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Arielle Kuperberg

Associate Professor of Sociology and Women's, Gender & Sexuality Studies, University of North Carolina

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About Arielle

Kuperberg's research focuses on student loans and impacts on graduates, families, and romantic and sexual relationships, especially cohabitation, marriage and divorce; college hookups and dating; and stay-at-home fathers and mothers. Overarching themes in Kuperberg's writings include recent social change in young adulthood, families, relationships, and economic challenges faced by Millennials and Gen Z.


In the News

Quoted by Anna P. Kambhampaty in "When the Rent Rushes Relationships," The New York Times, June 24, 2022.
Guest on Sex and Psychology Podcast, April 19, 2022.
Quoted by Jessica Klein in "Are Gen Z More Pragmatic About Love and Sex?," Love Life, January 7, 2022.


"“He’s a Mr. Mom”: Cultural Ambivalence in Print News Depictions of Stay-at-Home Fathers, 1987–2016" (with Pamela Stone and Torie Lucas). Gender and Society 36, no. 3 (2022).

Discusses the rise of stay-at-home fathers over time and the continued stigma around fathers who choose to take on this role.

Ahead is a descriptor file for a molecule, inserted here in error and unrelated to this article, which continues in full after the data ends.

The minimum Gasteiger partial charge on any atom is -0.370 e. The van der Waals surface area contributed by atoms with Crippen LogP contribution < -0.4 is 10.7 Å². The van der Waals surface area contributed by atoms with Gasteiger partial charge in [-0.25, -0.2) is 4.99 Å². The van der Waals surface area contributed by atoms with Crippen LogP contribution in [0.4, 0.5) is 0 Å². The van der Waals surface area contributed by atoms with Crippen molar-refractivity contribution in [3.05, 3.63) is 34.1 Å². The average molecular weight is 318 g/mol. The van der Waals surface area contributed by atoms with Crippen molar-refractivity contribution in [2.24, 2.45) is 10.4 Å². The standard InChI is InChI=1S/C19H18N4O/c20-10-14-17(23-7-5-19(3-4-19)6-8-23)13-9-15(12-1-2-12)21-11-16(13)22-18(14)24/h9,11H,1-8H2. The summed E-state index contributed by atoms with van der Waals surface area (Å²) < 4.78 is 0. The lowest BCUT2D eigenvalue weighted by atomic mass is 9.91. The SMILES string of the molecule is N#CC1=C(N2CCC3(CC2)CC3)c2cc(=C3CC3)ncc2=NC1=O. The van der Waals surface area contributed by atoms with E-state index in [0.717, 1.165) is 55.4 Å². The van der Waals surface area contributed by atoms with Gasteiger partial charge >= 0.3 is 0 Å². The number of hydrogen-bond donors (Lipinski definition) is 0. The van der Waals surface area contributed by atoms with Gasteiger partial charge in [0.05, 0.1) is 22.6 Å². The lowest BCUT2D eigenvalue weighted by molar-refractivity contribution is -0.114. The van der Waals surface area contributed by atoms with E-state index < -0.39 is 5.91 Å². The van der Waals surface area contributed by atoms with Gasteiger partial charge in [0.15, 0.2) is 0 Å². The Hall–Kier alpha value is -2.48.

"Social Norms and Expectations about Student Loans and Family Formation*" (with Arielle Kuperberg). Sociological Inquiry (2021): 1–33.

Examines student's expectations about family formation and other effects of student loans after graduation.

"Student Loans, College Attendance and Completion, and Family Formation," (with Arielle Kuperberg), University of North Carolina at Greensboro, June 18, 2018.

Finds women college graduates with loans have fewer children compared to college graduates without loans, and are more likely to be unmarried when they have children.

"Partner Meeting Contexts and Risky Behavior in College Students’ Other-Sex and Same-Sex Hookups" (with Joseph E. Padgett). The Journal of Sex Research, 54, no. 1 (2017): 55-72.

Examines how the places where students meet partners (including dormitories) and other factors are related to whether students take risks during sexual encounters; results relevant to risk-taking among students during COVID.

"Age at Coresidence, Premarital Cohabitation, and Marriage Dissolution: 1985–2009" Journal of Marriage and Family 76, no. 2 (2014): 352-369.

Finds that cohabitation does not cause divorce, overturning prior research. Mentions the reason for the link is the younger age at which cohabitors tend to move in with each other, which is linked to higher divorce rates.